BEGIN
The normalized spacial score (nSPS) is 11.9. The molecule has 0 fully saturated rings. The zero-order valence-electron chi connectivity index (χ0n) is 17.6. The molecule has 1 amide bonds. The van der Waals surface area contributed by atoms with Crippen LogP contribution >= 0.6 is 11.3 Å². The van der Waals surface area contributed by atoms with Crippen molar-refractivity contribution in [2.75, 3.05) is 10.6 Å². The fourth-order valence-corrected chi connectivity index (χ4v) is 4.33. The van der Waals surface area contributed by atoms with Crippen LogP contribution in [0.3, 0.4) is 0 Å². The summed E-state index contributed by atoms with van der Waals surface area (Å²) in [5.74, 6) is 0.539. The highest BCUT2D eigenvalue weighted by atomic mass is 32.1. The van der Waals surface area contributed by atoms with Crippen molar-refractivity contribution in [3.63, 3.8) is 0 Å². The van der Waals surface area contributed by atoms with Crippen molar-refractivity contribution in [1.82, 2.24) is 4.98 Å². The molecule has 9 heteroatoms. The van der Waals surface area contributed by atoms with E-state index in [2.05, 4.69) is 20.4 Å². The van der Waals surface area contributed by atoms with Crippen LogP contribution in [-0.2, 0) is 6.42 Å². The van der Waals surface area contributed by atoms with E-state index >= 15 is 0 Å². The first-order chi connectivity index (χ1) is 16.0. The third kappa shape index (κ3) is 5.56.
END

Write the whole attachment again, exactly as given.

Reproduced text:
The normalized spacial score (nSPS) is 11.9. The molecule has 0 fully saturated rings. The zero-order valence-electron chi connectivity index (χ0n) is 17.6. The molecule has 1 amide bonds. The van der Waals surface area contributed by atoms with Crippen LogP contribution >= 0.6 is 11.3 Å². The van der Waals surface area contributed by atoms with Crippen molar-refractivity contribution in [2.75, 3.05) is 10.6 Å². The fourth-order valence-corrected chi connectivity index (χ4v) is 4.33. The van der Waals surface area contributed by atoms with Crippen LogP contribution in [0.3, 0.4) is 0 Å². The summed E-state index contributed by atoms with van der Waals surface area (Å²) in [5.74, 6) is 0.539. The highest BCUT2D eigenvalue weighted by atomic mass is 32.1. The van der Waals surface area contributed by atoms with Crippen molar-refractivity contribution in [3.63, 3.8) is 0 Å². The van der Waals surface area contributed by atoms with Crippen molar-refractivity contribution in [1.82, 2.24) is 4.98 Å². The molecule has 9 heteroatoms. The van der Waals surface area contributed by atoms with E-state index in [2.05, 4.69) is 20.4 Å². The van der Waals surface area contributed by atoms with Crippen LogP contribution in [-0.2, 0) is 6.42 Å². The van der Waals surface area contributed by atoms with E-state index >= 15 is 0 Å². The first-order chi connectivity index (χ1) is 16.0. The third kappa shape index (κ3) is 5.56.